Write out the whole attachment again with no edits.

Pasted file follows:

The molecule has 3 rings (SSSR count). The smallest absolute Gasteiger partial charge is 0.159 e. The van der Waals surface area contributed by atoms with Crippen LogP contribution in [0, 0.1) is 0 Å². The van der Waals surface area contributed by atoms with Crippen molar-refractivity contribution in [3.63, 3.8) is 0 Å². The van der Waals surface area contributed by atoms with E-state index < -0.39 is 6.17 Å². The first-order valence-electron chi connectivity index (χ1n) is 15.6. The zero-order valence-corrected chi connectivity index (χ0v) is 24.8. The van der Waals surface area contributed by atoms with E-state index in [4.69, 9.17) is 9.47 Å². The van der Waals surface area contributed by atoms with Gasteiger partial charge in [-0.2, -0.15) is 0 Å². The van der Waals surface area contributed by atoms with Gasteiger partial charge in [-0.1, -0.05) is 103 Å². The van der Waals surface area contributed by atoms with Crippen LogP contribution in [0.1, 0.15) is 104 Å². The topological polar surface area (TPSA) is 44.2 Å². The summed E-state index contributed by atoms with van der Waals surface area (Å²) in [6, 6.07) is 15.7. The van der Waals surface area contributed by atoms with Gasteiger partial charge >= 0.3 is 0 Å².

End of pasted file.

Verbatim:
The molecule has 3 rings (SSSR count). The smallest absolute Gasteiger partial charge is 0.159 e. The van der Waals surface area contributed by atoms with Crippen LogP contribution in [0, 0.1) is 0 Å². The van der Waals surface area contributed by atoms with Crippen molar-refractivity contribution in [3.63, 3.8) is 0 Å². The van der Waals surface area contributed by atoms with E-state index < -0.39 is 6.17 Å². The first-order valence-electron chi connectivity index (χ1n) is 15.6. The zero-order valence-corrected chi connectivity index (χ0v) is 24.8. The van der Waals surface area contributed by atoms with E-state index in [4.69, 9.17) is 9.47 Å². The van der Waals surface area contributed by atoms with Gasteiger partial charge in [-0.2, -0.15) is 0 Å². The van der Waals surface area contributed by atoms with Gasteiger partial charge in [-0.1, -0.05) is 103 Å². The van der Waals surface area contributed by atoms with Crippen LogP contribution in [0.1, 0.15) is 104 Å². The topological polar surface area (TPSA) is 44.2 Å². The summed E-state index contributed by atoms with van der Waals surface area (Å²) in [6, 6.07) is 15.7. The van der Waals surface area contributed by atoms with Gasteiger partial charge >= 0.3 is 0 Å².